Every model we build is designed to inform a specific choice the district is facing. We begin by calibrating our COVID-19 disease model to the specific local outbreak pattern, taking into account local closure rules, social distancing behavior, school closure orders, and other local events. In the images below, you can see how we fit our model to the actual disease history of Allegheny County in Pennsylvania—note that in the Total Cases graph on the right, because reported cases are always a fraction of actual cases, our model is likely to be more accurate than the county’s figures.

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Once the initial model is calibrated to local conditions, we run scenarios for the particular reopening strategies the district is considering, for example: opening schools as normal, moving everything online, or reducing time spent in school by 50% by breaking students into cohorts. The model then maps out the implications of these strategies under community conditions like the stage of the epidemic and the number of cases in the county, broad social distancing measures like stay at home orders and masks, and macro-dynamics revealed by population density and mobility scores. The model then generates the number of cases, hospitalizations, deaths, and healthcare resources resulting from each strategy under consideration.

In the charts below, you can see the implications if all the Allegheny County school districts reduced physical attendance by 50%—how many students and teachers would be infected in school and how many infections would lead to hospitalized cases under three levels of community conditions.

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These outputs arm superintendents with the analytics they need to implement the right policies for their districts. At its best, modeling isn’t about prediction, but insight. It makes assumptions explicit, provides shared context for discussion, and informs high-stakes decisions. It reveals counterintuitive ways in which COVID-19 interacts with the complex adaptive systems that are our schools and communities, and the steps we can take to make things better. For more details, download a complete sample report here.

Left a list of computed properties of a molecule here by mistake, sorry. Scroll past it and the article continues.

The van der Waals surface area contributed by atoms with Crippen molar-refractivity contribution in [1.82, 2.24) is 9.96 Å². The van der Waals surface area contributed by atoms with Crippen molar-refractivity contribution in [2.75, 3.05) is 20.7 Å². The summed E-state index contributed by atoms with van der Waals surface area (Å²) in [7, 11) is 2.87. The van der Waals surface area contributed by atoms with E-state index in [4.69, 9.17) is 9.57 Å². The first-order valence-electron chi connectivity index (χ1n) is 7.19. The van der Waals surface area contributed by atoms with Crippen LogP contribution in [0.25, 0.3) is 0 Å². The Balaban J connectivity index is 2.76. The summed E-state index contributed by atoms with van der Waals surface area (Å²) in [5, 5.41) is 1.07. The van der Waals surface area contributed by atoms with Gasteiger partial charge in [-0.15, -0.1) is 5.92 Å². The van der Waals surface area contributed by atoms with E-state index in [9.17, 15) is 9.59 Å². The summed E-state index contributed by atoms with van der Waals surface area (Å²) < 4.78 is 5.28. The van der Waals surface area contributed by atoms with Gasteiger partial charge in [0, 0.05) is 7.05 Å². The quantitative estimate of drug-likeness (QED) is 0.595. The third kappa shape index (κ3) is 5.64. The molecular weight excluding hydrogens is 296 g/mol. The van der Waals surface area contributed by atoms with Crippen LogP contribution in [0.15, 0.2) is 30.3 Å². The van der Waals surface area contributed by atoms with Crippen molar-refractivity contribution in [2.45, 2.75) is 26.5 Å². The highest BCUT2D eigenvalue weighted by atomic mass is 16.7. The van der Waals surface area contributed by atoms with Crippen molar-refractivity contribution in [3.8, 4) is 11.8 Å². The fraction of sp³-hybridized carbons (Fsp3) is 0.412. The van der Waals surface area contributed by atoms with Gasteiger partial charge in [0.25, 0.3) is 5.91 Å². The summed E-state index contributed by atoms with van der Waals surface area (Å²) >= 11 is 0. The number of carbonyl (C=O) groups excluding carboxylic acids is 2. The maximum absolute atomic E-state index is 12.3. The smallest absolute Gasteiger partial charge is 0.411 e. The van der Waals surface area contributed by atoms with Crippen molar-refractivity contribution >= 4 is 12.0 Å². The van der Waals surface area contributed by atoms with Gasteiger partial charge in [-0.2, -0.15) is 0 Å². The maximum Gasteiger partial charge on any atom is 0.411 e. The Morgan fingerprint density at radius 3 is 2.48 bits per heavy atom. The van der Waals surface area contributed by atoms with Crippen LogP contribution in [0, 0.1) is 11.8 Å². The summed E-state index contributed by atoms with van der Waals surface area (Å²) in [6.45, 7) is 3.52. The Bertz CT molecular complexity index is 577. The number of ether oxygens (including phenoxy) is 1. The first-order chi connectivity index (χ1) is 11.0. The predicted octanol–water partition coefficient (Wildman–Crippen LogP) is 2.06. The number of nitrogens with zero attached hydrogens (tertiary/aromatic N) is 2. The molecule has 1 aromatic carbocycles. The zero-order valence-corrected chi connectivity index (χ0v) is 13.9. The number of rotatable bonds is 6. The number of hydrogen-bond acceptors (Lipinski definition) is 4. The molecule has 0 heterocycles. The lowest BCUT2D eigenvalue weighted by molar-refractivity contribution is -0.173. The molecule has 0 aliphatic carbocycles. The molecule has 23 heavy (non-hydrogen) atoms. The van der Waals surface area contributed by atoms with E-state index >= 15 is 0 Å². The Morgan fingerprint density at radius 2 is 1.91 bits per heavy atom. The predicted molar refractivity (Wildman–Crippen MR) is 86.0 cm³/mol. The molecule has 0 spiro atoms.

This data-driven approach to evaluating reopening strategies helps districts safeguard students, teachers, staff, families, and communities. In addition to modeling individual policy interventions, Epistemix is coordinating across districts to establish a network of superintendents and school leaders that can share best-practice in real-time as we continue to learn and adapt to the pandemic—tracking the efficacy of different approaches across similar districts.

So, how can we help your district?

For K-12 schools, Epistemix can model the impacts of different reopening policy options and provide grade-by-grade results for school district teams based on the district’s geography, number of students, population density, and reported cases in the county. For Epistemix to build and run a model for your district and community, district leaders will need to provide basic information including opening plans and contingencies, location of each school, number of students per grade per school, number of teachers and staff, and age ranges of teachers and staff (age is a major COVID-19 risk factor). Epistemix has been working with PA schools, hospital systems, and the state government on modeling various social distancing policies, business reopenings, social gatherings (e.g. high school football to Pittsburgh Pirates baseball games), and interactions between COVID-19 and other diseases like measles, flu, and pertussis.

 

Consult with us on your school's reopening strategy